This is my attempt at blogging. I'm still learning about the blogging world, and this is my own personal study hall.

Wednesday, July 29, 2009

A Day of National Mourning

{I'm writing this to my friends from the Taglit-Birthright trip that I staffed in December 2008. If you are not one of them but are interested in reading it anyway, that is fine, and I hope you find it interesting and even enlightening, but please know that this is not directed to you.}

Hi Guys,

I just wanted to drop you all a line letting you know I’m thinking about you. I thought I would also share some thoughts on today and tomorrow.

In case you weren’t aware, tomorrow is a very significant day in Jewish history. It is known simply as Tisha B’Av, which just means the 9th of Av (“Av” being the name of the current month on the Jewish calendar). It is also regarded as the saddest day in Jewish history.

A few of the sad historical events that occurred on this day:
1. 10 of the 12 scouts sent by Moses to inspect the habitability of the Land of Canaan came back with a negative report, leading to widespread panic, a refusal among the people to enter the land, and ultimately causing our ancestors to wander in the wilderness for 40 years, with none of that generation surviving to enter the Land. (Two of the scouts saw the same things as the other ten, but had a more positive outlook, yet the people accepted the negative account.) (BaMidbar / Numbers 13-14)

2. Solomon’s Temple (the first Holy Temple in Jerusalem) is destroyed by the Babylonians in 586 BCE. The Jews are expelled from the Land of Israel and spend 70 years in exile.

3. Herod’s Temple (the second Holy Temple in Jerusalem, whose retaining wall we visited – aka the Western Wall; we also saw the Southern Wall excavations at the Davidson Center) is destroyed by the Romans in 70 CE. The Jews are expelled from the Land of Israel once again, an exile which is still in place in many senses today, despite the establishment of the State of Israel. Remember Masada? The refugees from this war fled there and died about three years later in 73 CE. Josephus Flavius, a Jewish-Roman historian at the time, claimed that 1,100,000 were killed, the majority Jewish. 97,000 were captured and enslaved.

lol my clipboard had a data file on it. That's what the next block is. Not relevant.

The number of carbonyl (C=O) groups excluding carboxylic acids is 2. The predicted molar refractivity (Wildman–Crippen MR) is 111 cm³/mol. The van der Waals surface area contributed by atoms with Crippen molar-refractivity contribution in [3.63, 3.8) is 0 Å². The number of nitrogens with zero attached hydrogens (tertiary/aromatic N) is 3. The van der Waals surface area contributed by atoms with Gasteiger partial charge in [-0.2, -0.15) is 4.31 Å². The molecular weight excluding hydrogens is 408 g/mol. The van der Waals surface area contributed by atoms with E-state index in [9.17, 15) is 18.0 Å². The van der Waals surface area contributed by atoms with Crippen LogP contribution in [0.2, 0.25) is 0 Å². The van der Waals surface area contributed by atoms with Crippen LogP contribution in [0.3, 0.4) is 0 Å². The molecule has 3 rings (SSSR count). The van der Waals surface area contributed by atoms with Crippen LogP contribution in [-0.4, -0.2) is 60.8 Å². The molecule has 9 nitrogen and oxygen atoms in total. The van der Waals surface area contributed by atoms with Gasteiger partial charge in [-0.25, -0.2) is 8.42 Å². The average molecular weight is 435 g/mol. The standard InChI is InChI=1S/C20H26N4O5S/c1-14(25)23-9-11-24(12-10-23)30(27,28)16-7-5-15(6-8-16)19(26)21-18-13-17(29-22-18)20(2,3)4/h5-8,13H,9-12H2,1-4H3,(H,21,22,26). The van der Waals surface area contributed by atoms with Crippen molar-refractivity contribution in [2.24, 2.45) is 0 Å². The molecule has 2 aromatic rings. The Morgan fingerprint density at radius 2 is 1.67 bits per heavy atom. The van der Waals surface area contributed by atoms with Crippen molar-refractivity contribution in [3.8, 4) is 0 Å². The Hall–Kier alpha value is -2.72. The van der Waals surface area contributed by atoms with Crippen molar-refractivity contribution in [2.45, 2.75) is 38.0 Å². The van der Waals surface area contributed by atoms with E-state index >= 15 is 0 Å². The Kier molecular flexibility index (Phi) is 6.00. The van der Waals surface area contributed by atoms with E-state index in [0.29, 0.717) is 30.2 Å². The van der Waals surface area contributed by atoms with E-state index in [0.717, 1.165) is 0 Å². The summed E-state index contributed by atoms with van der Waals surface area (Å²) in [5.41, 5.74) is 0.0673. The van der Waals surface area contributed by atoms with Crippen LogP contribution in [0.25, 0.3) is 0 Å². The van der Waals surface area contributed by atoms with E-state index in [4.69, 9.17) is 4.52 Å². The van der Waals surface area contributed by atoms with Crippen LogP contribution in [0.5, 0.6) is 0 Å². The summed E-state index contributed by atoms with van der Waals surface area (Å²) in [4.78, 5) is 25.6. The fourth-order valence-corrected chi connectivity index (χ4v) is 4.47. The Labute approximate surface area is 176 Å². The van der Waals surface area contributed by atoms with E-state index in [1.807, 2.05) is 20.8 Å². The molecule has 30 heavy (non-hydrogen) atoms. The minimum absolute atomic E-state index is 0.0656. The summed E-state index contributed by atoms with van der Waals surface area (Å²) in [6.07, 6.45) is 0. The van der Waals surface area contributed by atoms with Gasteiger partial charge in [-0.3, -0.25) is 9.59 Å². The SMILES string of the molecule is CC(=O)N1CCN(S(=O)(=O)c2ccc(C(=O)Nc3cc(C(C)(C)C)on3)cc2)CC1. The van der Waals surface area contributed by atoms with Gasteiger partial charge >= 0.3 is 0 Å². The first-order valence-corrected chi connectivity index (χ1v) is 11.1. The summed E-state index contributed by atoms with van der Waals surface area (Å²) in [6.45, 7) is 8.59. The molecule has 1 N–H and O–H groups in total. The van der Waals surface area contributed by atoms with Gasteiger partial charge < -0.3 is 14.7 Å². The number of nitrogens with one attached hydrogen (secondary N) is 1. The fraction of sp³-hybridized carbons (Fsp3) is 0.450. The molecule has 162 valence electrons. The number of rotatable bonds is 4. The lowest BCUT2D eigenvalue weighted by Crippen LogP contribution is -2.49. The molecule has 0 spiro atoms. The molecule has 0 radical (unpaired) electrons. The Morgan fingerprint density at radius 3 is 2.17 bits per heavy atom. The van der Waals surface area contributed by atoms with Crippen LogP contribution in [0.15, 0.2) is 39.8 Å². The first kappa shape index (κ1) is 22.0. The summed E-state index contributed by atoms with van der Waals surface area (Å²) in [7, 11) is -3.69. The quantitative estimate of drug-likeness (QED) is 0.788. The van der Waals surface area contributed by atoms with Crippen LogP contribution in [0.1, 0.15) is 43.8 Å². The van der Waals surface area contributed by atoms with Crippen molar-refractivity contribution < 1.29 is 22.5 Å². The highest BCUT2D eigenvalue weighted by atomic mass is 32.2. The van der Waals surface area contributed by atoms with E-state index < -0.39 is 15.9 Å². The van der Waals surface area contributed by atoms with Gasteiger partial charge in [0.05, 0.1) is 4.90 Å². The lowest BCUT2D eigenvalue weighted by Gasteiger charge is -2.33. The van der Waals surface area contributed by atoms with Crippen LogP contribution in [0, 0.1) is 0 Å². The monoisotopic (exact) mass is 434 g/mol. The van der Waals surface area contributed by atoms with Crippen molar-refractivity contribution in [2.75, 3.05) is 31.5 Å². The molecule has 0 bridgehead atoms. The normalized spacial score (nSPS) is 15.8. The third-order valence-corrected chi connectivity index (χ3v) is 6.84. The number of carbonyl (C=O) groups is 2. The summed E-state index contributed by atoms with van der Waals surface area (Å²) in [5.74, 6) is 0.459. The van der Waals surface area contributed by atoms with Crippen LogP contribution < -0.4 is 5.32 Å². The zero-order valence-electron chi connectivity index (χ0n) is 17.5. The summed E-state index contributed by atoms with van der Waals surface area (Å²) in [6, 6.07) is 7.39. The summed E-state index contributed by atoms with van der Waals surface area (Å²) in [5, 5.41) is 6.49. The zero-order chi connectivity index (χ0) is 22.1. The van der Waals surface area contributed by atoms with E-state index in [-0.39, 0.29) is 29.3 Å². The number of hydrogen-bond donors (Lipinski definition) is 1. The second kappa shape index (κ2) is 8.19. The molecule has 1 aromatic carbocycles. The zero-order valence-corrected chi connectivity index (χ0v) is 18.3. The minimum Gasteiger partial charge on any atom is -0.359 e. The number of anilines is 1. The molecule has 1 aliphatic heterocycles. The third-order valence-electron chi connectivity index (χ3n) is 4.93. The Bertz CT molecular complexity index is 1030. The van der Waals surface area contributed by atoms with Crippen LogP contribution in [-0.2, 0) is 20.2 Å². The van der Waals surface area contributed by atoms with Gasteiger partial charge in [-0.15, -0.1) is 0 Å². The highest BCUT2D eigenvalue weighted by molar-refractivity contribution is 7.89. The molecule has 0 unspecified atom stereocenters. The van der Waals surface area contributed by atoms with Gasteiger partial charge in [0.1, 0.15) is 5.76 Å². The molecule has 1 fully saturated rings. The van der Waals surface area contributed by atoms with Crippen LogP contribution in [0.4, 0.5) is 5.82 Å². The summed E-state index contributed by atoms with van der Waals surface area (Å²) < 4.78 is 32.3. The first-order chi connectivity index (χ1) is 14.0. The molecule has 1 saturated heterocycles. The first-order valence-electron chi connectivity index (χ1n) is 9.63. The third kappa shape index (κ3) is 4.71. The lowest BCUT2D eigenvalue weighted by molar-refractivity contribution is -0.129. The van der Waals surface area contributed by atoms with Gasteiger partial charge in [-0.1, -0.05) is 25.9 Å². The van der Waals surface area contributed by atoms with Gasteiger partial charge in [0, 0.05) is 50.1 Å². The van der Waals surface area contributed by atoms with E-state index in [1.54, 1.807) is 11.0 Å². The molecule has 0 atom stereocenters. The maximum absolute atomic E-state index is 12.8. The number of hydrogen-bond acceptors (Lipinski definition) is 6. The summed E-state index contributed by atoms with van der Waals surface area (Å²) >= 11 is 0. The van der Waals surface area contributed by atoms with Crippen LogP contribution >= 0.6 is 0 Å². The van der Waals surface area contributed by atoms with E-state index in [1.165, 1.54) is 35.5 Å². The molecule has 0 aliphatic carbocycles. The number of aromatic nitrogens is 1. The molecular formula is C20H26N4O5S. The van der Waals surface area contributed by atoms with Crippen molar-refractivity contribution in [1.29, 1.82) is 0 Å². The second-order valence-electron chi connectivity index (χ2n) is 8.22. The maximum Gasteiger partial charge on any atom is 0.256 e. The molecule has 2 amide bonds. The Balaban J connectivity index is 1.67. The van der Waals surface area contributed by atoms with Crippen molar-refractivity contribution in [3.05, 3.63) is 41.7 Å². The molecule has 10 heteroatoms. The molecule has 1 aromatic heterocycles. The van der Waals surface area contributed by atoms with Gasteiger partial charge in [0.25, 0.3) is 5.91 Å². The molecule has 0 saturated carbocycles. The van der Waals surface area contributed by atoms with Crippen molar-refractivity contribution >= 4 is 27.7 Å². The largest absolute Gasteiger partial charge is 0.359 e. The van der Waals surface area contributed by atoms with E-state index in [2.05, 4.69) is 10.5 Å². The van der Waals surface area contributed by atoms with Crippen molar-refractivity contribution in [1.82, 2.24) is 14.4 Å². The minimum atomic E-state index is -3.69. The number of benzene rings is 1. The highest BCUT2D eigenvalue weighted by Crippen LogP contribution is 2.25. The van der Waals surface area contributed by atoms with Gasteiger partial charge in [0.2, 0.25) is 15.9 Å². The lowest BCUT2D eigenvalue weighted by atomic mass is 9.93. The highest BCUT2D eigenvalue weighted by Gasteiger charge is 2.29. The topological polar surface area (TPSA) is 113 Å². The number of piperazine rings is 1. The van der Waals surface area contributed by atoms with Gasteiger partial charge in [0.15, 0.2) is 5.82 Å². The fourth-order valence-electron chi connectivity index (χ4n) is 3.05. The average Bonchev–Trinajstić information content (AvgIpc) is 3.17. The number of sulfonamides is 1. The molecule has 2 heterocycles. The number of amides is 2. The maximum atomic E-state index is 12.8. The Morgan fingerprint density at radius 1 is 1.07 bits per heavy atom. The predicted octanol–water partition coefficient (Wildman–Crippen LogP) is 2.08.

4. Bar Kokhba, a military leader who inspired a huge following to rebel against their Roman conquerors, is killed in battle in 135 CE. The same day, the city of Betar is destroyed. Casualties are unknown, but estimates range anywhere from 80,000-580,000.

5. The year after the Temple is destroyed, Jerusalem is razed.

6. In 1290, the Jews of England are expelled.

7. In 1492, the Alhambra Decree, expelling Jews from Spain, is issued on the 7th of Av, and is strongly associated with Tisha B’Av (it is possible that the actual expulsion began on the 9th).

8. In 1942, on the eve of Tisha B’Av, mass deportation from the Warsaw Ghetto to the death camp Treblinka begins.

9. (This one is a bit controversial, depending on your political views.) The Gaza Disengagement Plan, resulting in the eviction of the Settlers of Gush Katif, is scheduled to take place on August 14, 2005 – Tisha B’Av. When this is announced, massive protests result in a delay in the evacuation until August 15.

Observances and practices:

Tisha B’Av is observed as a “major” fast day. This means that, like Yom Kippur, and unlike “minor” fasts, not only are eating and drinking prohibited, but also bathing and washing, applying fragrances, wearing leather shoes, and sexual relations. In addition, as an added observance as a day of mourning, we sit on low chairs, we do not fulfill certain positive commandments like donning Tzitzit or Tefilin, and we refrain from studying Torah or Jewish law, with the exception of the laws of the day, the laws of mourning, and the stories of the destruction of the Temples in Jerusalem. The added observances of mourning are practiced from sunset tonight until noon tomorrow, whereas the observances of the day as a “major” fast are practiced from just prior to the start of sunset tonight until just after the completion of sunset tomorrow (8:22pm tonight until 9:07pm tomorrow night in the Metro DC area).

At the onset of the fast (tonight), Eikhah, (the Biblical book of Lamentations), is read in the synagogue, while the congregants typically sit on the floor or low stools. Contact your local congregation to find out their schedule.

In the morning (tomorrow), Kinnot, or mournful poems, are recited in the synagogue. They are also recited following the reading of Eikhah in the evening (tonight).

For more on the historical significance of Tisha B’Av, check out the following:

For more on the religious significance of Tisha B’Av, check out the following:


Blogger Ibrahimblogs said...

I found it interesting. I found it enlightening too!

Keep blogging!!

This is Ibrahim from Israeli Uncensored News

12:58 AM


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